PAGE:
Neighbors say they've endured 'soap opera' of issues, complaints
by: CHRISTOPHER ONSTOTT Oregon Liquor Control Commission inspector Steve Pharo (right) talks with Southeast Portland residents living near the Blush Gentlemen's Club about recent nuisance complaints in the neighborhood. 

Residents surrounding Blush and Acropolis, two erotic dance clubs on Southeast McLoughlin Boulevard, plan to protest Friday afternoon what they say is harassment of the clubs' neighbors.

More than 50 people are expected as SOS Oregon and the Sellwood-Moreland Improvement League plan to picket the clubs beginning at 6 p.m.

That's welcome news to Mike Ross and his wife, who have lived next to Blush for almost two years.

'We've sat at the kitchen table so many times late at night and discussed moving,' says Ross. 'We're so intimidated and they make our lives so miserable that we don't want to complain to the police.'

Protesters will rally against Blush, Acropolis and a second location of Northwest Portland's Casa Diablo strip club set to open before Christmas - pending approval of a liquor license - in the vacant building across a parking lot from the Acropolis club.

Although Oregon Liquor Control Commission officials and police say crime in the area doesn't amount to a serious problem, life around Blush and Acropolis is 'a bad soap opera,' according to Eric Miller, SMILE member-at-large.

The disparity between official tallies and neighborhood narratives of the impact wrought by strip clubs on Portland residential zones is a common divide. Friday's protest will amplify a local version of a citywide reality: official records and block perspectives tell different stories about adult businesses in the McLoughlin area and neighborhoods across Portland.

'I want to be able to walk on the street,' says Lisa Leithauser, a 46-year-old mother who helped form SOS Oregon five years ago in response to a growing number of strip clubs in the Southwest Canyon Road area.

'My first position was, 'I'm a nice person. I can negotiate. I can get these guys to work nicely in the neighborhood,' ' says Leithauser. 'I found out quickly that's not going to happen.'

The protests are 'calm,' according to Leithauser. SOS members hold signs that say 'Portland #2 in sex trafficking' and, borrowing Ashton Kutcher's anti-prostitution campaign slogan: 'Real Men Don't Buy Girls.'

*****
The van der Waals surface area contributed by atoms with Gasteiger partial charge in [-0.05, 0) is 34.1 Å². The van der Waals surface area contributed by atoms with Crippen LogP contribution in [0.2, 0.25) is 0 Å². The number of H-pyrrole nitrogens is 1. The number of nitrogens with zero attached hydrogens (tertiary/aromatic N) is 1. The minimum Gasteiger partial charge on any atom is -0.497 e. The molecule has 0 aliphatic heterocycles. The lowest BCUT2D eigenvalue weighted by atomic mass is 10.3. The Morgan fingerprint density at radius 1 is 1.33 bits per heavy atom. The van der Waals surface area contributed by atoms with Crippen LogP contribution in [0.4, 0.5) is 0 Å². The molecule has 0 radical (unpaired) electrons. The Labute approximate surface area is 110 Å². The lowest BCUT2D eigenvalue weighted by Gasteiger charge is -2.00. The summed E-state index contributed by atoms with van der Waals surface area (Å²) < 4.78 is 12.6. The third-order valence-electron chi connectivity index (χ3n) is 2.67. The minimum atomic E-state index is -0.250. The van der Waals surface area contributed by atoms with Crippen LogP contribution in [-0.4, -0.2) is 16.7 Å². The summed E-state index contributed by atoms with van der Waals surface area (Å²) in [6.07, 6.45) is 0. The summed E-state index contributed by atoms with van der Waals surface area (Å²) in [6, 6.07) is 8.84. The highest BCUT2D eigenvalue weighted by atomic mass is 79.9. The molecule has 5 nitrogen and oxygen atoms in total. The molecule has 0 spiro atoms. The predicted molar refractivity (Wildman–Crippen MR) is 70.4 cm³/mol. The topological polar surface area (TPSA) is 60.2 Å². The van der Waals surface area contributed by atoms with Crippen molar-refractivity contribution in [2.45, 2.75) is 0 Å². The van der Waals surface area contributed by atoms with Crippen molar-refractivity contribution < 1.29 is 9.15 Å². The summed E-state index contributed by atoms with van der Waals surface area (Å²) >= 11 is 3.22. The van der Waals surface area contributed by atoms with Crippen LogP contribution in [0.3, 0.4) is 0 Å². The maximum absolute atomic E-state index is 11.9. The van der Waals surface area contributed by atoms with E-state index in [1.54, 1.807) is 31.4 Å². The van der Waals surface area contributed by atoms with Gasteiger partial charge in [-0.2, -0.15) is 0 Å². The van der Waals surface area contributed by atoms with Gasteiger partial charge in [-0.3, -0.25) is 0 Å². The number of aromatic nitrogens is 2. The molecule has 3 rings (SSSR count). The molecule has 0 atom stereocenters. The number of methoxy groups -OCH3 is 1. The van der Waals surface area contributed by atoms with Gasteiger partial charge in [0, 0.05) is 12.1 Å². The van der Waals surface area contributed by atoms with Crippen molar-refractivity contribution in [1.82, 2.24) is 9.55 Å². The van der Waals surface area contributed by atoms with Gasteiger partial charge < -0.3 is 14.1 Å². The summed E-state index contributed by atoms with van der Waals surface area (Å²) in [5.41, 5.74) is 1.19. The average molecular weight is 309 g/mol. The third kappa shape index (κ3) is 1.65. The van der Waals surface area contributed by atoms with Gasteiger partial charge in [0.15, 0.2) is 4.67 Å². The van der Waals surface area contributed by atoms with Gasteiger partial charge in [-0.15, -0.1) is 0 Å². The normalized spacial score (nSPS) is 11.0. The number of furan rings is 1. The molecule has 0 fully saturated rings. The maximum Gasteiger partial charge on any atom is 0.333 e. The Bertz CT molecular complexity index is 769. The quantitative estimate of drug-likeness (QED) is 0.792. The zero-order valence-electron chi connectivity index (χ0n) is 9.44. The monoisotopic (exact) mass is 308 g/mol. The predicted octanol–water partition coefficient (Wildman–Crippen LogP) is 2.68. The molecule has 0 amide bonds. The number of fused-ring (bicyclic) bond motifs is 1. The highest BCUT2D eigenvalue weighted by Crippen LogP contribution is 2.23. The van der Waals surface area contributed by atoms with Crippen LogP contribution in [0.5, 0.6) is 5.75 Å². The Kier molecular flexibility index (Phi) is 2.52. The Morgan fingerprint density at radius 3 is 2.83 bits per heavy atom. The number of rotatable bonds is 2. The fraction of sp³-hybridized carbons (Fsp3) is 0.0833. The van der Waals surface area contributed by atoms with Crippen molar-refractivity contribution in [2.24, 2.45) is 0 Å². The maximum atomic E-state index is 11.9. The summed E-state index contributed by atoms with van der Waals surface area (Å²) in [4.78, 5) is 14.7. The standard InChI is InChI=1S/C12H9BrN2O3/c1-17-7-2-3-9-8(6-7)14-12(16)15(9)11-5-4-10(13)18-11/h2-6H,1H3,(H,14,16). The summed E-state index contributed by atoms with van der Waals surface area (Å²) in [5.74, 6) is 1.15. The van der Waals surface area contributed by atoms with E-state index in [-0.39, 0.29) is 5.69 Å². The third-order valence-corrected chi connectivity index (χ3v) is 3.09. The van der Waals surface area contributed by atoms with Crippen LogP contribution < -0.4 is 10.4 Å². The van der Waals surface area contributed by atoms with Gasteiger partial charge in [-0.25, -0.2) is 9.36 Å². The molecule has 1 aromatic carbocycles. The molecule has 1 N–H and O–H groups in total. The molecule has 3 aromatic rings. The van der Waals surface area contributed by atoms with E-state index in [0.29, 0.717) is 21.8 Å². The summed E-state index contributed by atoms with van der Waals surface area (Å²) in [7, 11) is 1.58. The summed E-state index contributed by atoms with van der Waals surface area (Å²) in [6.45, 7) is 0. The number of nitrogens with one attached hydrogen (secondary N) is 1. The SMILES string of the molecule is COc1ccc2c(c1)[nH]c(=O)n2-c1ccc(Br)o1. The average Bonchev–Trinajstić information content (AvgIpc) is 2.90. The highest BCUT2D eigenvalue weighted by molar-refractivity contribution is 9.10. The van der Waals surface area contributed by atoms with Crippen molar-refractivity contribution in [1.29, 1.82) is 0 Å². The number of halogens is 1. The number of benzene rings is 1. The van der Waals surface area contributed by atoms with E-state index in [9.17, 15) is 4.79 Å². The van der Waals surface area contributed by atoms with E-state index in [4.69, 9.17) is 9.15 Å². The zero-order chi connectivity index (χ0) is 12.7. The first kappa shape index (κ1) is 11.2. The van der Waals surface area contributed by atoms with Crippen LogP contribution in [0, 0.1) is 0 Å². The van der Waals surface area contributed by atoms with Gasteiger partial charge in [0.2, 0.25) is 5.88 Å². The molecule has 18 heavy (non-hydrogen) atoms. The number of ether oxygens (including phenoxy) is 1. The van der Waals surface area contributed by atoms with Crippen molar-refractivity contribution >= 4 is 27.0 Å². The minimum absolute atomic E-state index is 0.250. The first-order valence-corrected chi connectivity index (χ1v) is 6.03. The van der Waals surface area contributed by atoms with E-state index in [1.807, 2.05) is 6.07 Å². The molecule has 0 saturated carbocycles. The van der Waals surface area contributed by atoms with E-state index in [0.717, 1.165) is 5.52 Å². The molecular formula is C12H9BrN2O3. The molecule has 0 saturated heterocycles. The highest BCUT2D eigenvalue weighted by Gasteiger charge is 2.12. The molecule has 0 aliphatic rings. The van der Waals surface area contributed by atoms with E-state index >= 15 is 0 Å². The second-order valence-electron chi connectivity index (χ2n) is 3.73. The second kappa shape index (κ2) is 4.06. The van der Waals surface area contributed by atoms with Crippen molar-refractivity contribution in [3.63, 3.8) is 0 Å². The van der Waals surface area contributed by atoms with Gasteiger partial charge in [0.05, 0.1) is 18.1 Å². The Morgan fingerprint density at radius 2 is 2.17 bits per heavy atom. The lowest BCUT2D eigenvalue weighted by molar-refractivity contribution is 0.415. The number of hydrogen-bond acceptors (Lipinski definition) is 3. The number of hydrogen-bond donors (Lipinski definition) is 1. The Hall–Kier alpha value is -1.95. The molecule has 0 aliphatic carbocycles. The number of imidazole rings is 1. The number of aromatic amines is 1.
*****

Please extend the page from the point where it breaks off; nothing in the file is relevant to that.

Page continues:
Ross isn't sure what words his sign will display, but he says he can think of a few. Tensions are high between the owner of Blush and neighbors living behind the strip club - particularly Ross, his wife and another couple across the street, who have complained several times about Blush to Portland police, the city's Office of Neighborhood Involvement, OLCC and the Bureau of Developmental Services.

According to Ross, the surveillance cameras in the parking lot of Blush are horizontal to his living room, kitchen and dining room, and he says he went to visit the business owner in his office last year and saw his kitchen table on one of the security monitors.

A spotlight beaming over the parking lot bothered Ross and his wife, too, and was found by OLCC's light meter to be above legal limits, but the club's owner called Portland General Electric to lower the wattage this March after he was fined twice.

Rami Makboul, a 31-year-old from Beaverton who owns Blush, refused to comment on the neighbors' allegations. 'I'll only say that everything my neighbor says is a lie,' he says.

Theresa Marchetti, city Office of Neighborhood Involvement's liquor licensing specialist, says none of the neighbors' complaints can result in action by the city.

'There's nothing specific,' she says. 'Noise from the parking lot isn't something we regulate, and there's nothing preventing the patrons of a commercial establishment from parking on a public street.'

Marchetti tried to arrange a mediation session with Makboul and Blush neighbors after she met with Ross and others in March, but Makboul refused to participate.

According to Sgt. Rich Steinbronn, neighborhoods around Blush and Acropolis don't generate many complaints.

'Traditionally, a neighbor sees a lot more stuff than we do,' he says. 'By the time we get there, it's long over. At this point in time, we don't have the resources to post someone up there. Most of our resources are concentrated downtown.'

About two miles down McLoughlin from Blush, the Acropolis - a 35-year-old landmark among Portland strip clubs - hosts a maintenance worker who lives in a shack below the club on the industrial-zoned bank of Johnson Creek.

Leithauser plans to alert river-health groups and the Office of Neighborhood Involvement, fearing that the creek-side shack could be filling the creek with litter and impacting the livability of the neighborhood.

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